ANALYSIS: Is the US losing Iraq after Soleimani's assassination?

After elimination of top Iranian military leaders in Baghdad, Iraq increasingly aligning itself with Iran - and against American interests.

Yochanan Visser ,

Qassem Soleimani (left), head of the IRGC Quds Force
Qassem Soleimani (left), head of the IRGC Quds Force
Reuters

More than three weeks after the American drone strike on Qassem Soleimani, the commander of the Quds Force of the Islamic Revolutionary Guards Corps near Baghdad, it is slowly becoming clear that the assassination will have long-term ramifications for US policy in the war-torn country.

The assassination of Soleimani caused a dramatic change in the internal turmoil in Iraq where large crowds were demonstrating not only against the corrupt Iraqi government but also against Iran’s attempts to take over the country.

After the US military took out Soleimani and Abu Mahdi al-Muhandis, the deputy commander of the al-Hashd al-Sha’abi umbrella organization of predominantly Shiite militias and the leader of the extremist Kata’ib Hezbollah militia the demonstrators turned against the US presence in Iraq.

This happened after the Shiite lawmakers in the Iraqi parliament passed a motion demanding an end to the renewed presence of the US army in Iraq by a margin of 170 to 0.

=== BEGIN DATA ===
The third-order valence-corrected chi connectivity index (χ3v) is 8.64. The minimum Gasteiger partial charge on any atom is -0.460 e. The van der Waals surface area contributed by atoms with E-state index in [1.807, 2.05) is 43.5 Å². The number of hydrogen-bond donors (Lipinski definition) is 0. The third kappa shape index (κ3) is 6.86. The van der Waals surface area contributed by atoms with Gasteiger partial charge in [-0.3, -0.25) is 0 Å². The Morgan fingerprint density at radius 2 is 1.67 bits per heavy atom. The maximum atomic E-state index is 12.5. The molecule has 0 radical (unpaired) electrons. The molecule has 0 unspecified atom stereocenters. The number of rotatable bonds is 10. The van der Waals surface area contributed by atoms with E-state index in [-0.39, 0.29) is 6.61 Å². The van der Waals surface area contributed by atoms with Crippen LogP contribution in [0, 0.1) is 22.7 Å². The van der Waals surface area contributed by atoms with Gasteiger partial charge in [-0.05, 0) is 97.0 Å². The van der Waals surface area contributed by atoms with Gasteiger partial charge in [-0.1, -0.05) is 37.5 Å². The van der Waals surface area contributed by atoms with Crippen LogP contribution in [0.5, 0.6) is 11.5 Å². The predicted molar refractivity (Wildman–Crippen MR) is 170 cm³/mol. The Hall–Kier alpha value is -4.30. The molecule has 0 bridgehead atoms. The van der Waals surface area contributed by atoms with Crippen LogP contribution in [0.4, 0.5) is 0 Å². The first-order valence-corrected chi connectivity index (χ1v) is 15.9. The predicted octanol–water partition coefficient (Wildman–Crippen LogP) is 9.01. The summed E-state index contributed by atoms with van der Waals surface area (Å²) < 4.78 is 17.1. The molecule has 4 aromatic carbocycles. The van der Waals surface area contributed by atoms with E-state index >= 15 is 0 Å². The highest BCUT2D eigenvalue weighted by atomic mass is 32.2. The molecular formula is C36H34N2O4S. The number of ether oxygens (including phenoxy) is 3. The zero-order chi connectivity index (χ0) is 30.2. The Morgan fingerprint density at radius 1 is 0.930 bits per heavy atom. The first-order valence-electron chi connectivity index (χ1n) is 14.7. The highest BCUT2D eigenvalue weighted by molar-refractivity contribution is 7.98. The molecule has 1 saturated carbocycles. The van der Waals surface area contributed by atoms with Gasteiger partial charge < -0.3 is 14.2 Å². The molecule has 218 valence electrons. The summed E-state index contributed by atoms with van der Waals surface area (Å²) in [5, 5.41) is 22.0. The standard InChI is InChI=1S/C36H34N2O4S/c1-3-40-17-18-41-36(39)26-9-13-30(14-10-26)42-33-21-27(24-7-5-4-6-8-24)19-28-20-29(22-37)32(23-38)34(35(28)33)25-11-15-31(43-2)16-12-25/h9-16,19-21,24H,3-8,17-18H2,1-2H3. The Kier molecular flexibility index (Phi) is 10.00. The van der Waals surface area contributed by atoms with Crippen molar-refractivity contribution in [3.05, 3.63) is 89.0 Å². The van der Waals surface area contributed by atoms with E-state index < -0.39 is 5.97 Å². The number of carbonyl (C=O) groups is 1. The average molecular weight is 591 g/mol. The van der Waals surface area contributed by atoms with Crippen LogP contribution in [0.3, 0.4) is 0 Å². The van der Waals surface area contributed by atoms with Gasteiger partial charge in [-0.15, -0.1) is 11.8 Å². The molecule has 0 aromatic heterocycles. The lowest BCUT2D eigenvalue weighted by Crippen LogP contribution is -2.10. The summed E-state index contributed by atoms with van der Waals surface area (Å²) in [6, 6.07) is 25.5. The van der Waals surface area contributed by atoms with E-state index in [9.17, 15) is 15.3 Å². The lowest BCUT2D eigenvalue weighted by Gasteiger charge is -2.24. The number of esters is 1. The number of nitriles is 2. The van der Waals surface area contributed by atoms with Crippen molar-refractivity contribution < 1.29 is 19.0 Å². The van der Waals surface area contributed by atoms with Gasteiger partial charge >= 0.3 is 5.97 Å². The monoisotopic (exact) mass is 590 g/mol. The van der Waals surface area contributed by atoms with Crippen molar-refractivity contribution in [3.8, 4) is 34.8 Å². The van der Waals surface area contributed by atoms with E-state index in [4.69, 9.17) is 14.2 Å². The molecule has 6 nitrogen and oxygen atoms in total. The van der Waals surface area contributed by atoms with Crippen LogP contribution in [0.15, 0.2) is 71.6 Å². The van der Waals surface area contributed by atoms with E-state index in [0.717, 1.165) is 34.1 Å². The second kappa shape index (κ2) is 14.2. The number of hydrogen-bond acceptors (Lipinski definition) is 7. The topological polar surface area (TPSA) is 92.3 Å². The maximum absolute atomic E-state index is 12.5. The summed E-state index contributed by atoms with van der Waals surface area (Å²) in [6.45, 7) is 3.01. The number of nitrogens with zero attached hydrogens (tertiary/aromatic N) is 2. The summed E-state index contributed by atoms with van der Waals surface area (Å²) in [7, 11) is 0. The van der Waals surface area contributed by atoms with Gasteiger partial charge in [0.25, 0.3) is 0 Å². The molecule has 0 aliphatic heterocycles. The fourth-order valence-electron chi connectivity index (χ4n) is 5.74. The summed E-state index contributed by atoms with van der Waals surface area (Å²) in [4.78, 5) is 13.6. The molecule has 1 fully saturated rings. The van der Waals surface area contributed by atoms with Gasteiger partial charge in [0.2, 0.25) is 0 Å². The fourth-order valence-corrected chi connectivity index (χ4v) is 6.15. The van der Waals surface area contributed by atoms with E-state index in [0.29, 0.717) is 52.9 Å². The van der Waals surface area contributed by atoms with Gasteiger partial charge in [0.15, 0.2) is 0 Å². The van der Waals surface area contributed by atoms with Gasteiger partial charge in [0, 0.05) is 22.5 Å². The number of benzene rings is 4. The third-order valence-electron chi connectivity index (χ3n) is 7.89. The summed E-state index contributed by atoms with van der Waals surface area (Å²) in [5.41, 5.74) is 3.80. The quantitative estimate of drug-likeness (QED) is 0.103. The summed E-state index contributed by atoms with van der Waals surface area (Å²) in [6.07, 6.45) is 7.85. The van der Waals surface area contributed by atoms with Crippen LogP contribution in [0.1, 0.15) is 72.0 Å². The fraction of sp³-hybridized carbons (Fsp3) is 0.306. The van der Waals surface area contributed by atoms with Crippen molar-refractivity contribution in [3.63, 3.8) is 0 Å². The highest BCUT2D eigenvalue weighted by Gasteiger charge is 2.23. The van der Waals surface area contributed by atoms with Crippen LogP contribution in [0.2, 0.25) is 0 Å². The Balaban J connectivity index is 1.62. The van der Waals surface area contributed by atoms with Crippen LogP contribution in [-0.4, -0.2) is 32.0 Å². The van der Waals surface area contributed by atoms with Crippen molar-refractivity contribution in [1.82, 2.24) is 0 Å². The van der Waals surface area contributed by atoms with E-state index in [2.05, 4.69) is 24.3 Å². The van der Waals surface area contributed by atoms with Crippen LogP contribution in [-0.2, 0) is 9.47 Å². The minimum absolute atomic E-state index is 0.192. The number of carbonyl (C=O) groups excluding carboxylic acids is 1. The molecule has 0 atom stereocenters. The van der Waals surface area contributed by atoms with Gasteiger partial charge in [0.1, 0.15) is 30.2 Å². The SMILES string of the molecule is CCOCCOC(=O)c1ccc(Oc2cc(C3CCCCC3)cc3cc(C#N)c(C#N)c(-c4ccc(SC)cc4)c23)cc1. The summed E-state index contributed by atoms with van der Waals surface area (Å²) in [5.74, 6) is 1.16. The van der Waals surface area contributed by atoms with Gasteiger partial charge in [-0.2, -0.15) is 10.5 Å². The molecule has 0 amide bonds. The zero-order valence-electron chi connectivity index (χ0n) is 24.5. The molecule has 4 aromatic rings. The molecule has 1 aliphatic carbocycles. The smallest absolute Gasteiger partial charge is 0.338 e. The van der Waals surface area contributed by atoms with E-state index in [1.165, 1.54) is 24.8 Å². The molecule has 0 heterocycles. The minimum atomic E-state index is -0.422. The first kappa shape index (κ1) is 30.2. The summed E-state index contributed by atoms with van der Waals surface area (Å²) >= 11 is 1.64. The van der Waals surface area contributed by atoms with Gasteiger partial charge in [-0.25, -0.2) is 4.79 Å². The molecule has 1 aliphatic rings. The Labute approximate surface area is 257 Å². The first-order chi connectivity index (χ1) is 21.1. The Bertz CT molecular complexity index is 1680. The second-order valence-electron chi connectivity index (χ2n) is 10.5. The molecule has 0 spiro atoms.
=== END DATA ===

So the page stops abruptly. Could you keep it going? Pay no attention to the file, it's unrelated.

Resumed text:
Currently, there are approximately 5,000 American soldiers in Iraq, and the Trump administration has already made it clear it has no intention to give in and withdraw US forces from the country.

While the US Special Forces are officially in Iraq to combat ISIS, their mission has since the end of 2019 changed to fighting Iran’s increasing entrenchment in the country.

This was done by launching airstrikes on two bases of Kata’ib Hezbollah, a militia heavily supported by Iran, and by killing Soleimani and his sidekick al-Muhandis who had more than 40 years experience in battling foreign forces in Iraq.

Since October of last year, Iran’s proxy militia in Iraq reportedly launched already 109 Katyusha rockets on American targets in Iraq among them the heavily fortified US embassy in Baghdad that again was targeted last week when three rockets fell near its premises.

After the IRGC bombed two US bases in Iraq in retaliation for the assassination of Soleimani and al-Muhandis, new security rules were imposed on US personnel in Iraq while security cooperation with Iraqi security services has almost ceased.